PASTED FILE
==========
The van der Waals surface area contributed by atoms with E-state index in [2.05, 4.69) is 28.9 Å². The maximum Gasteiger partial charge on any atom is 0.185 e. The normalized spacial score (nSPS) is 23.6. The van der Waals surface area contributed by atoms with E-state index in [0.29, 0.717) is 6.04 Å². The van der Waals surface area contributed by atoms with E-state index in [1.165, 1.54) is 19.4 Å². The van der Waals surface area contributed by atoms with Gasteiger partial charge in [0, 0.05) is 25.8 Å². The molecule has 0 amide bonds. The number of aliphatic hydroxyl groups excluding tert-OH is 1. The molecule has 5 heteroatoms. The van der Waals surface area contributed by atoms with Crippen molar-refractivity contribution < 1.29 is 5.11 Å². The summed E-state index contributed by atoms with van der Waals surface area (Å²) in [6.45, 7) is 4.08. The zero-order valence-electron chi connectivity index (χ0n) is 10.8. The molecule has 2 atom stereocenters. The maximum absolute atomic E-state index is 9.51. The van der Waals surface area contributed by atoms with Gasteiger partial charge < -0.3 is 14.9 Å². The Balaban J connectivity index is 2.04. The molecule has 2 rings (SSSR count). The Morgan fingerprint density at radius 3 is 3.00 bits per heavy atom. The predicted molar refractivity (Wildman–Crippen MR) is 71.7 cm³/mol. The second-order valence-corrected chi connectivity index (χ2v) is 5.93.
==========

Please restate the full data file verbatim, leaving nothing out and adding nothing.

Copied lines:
The van der Waals surface area contributed by atoms with E-state index in [2.05, 4.69) is 28.9 Å². The maximum Gasteiger partial charge on any atom is 0.185 e. The normalized spacial score (nSPS) is 23.6. The van der Waals surface area contributed by atoms with E-state index in [0.29, 0.717) is 6.04 Å². The van der Waals surface area contributed by atoms with E-state index in [1.165, 1.54) is 19.4 Å². The van der Waals surface area contributed by atoms with Gasteiger partial charge in [0, 0.05) is 25.8 Å². The molecule has 0 amide bonds. The number of aliphatic hydroxyl groups excluding tert-OH is 1. The molecule has 5 heteroatoms. The van der Waals surface area contributed by atoms with Crippen molar-refractivity contribution < 1.29 is 5.11 Å². The summed E-state index contributed by atoms with van der Waals surface area (Å²) in [6.45, 7) is 4.08. The zero-order valence-electron chi connectivity index (χ0n) is 10.8. The molecule has 2 atom stereocenters. The maximum absolute atomic E-state index is 9.51. The van der Waals surface area contributed by atoms with Gasteiger partial charge < -0.3 is 14.9 Å². The Balaban J connectivity index is 2.04. The molecule has 2 rings (SSSR count). The Morgan fingerprint density at radius 3 is 3.00 bits per heavy atom. The predicted molar refractivity (Wildman–Crippen MR) is 71.7 cm³/mol. The second-order valence-corrected chi connectivity index (χ2v) is 5.93.